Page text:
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Comparison of Contrast-enhanced Spectral Mammography (CESM) to MRI in Screening High Risk Women for Breast Cancer

The safety and scientific validity of this study is the responsibility of the study sponsor and investigators. Listing a study does not mean it has been evaluated by the U.S. Federal Government. Read our disclaimer for details. Identifier: NCT02275871
Recruitment Status : Active, not recruiting
First Posted : October 27, 2014
Last Update Posted : February 15, 2019
GE Healthcare
Information provided by (Responsible Party):
Jordana Phillips, MD, Beth Israel Deaconess Medical Center

Brief Summary:
This research study is comparing Dual-Energy Contrast-Enhanced Spectral Mammography (CESM) to MRI as a screening tool for breast cancer.

Condition or disease Intervention/treatment Phase
Breast Cancer Other: MRI Other: CESM Not Applicable

Detailed Description:

This research study is being done to test how well a contrast enhanced mammogram compares to MRI in screening for breast cancer in people who are at higher risk for developing breast cancer.

Standard screening mammograms can miss breast cancers due to its inability to "see through" dense breast tissue. For this reason, women at increased risk for the development of breast cancer often undergo additional screening beyond conventional mammography with magnetic resonance imaging (MRI). Although screening MRI is very sensitive for finding breast cancer, it also finds many areas that are benign (not cancer). The only way to know which is the cancer is to perform a biopsy, which contributes to patient anxiety and leads to many unnecessary biopsies.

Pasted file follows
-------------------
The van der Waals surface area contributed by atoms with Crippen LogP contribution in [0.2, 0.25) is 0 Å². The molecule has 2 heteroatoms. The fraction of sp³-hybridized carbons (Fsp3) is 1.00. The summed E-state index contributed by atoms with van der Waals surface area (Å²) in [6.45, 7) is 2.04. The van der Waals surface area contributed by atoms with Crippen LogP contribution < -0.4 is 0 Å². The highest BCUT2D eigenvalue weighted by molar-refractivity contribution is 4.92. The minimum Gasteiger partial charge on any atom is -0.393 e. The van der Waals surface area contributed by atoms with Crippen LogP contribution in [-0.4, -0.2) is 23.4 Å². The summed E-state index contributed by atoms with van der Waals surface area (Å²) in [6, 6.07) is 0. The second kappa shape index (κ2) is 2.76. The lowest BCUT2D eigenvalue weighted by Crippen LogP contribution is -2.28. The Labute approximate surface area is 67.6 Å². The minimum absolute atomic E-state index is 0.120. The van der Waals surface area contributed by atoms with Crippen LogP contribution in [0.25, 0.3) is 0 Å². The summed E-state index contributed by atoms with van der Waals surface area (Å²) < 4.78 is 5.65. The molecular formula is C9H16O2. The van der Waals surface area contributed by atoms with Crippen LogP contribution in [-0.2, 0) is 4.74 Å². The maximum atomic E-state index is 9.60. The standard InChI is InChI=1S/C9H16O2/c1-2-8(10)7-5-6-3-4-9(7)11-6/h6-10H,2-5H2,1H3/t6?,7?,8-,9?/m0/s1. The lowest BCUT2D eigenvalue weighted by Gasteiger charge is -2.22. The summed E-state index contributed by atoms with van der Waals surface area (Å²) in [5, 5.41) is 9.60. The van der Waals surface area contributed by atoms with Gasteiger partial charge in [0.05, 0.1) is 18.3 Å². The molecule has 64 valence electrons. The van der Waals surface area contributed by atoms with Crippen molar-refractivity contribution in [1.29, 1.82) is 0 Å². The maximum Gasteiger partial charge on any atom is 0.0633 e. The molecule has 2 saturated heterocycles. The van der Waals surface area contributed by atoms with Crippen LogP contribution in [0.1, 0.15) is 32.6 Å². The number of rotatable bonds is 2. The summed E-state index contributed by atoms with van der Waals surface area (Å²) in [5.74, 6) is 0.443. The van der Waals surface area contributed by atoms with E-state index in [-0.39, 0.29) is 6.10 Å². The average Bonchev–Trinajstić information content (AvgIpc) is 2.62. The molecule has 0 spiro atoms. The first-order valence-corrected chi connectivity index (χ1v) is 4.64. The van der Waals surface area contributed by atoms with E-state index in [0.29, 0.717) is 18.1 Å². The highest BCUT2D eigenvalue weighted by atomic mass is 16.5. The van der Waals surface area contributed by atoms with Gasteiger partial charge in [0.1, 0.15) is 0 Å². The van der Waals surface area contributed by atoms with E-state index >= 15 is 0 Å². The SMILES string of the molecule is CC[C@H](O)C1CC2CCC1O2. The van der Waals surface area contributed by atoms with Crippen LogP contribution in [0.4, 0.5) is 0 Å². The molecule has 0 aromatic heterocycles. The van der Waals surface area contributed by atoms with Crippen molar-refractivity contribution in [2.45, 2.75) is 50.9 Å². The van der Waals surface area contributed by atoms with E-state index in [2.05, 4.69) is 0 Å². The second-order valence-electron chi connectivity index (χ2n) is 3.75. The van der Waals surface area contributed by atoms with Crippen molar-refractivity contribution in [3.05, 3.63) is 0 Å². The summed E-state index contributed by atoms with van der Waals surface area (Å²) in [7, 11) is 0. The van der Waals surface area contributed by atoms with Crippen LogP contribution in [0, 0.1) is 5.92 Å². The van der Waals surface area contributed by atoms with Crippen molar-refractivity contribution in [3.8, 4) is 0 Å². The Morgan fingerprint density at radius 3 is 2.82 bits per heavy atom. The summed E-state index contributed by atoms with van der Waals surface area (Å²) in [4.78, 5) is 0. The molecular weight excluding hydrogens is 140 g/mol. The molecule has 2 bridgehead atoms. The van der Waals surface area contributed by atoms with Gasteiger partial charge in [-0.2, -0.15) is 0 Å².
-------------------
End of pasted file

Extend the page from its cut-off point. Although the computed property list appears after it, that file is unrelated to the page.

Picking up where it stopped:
In the preliminary studies performed in women already diagnosed with breast cancer, contrast enhanced mammography was shown to have a similar sensitivity for finding primary breast cancer but detected fewer of the benign findings which would result in fewer unnecessary biopsies. It is also a faster and less expensive exam compared to MRI. Contrast mammography was FDA approved in 2011 and is used now as a tool to help work-up abnormalities seen on standard mammography and ultrasound.

We are now studying to see if contrast enhanced mammography will also be a beneficial tool in the screening setting to screen high risk patients for breast cancer.

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Study Type : Interventional  (Clinical Trial)
Estimated Enrollment : 220 participants
Intervention Model: Single Group Assignment
Masking: None (Open Label)
Primary Purpose: Diagnostic
Official Title: Dual-energy Contrast-enhanced Digital Subtraction Mammography (CESM) as a Tool to Screen High Risk Women for Breast Cancer: a Comparison to Screening Breast MRI
Study Start Date : November 2014
Estimated Primary Completion Date : January 2020
Estimated Study Completion Date : January 2021

Resource links provided by the National Library of Medicine

Arm Intervention/treatment
Experimental: MRI and CESM
High risk patients will get standard of care screening MRI and study CESM on the same day.
Other: MRI
High risk screening MRI will be performed as part of the patient's routine care.

Other: CESM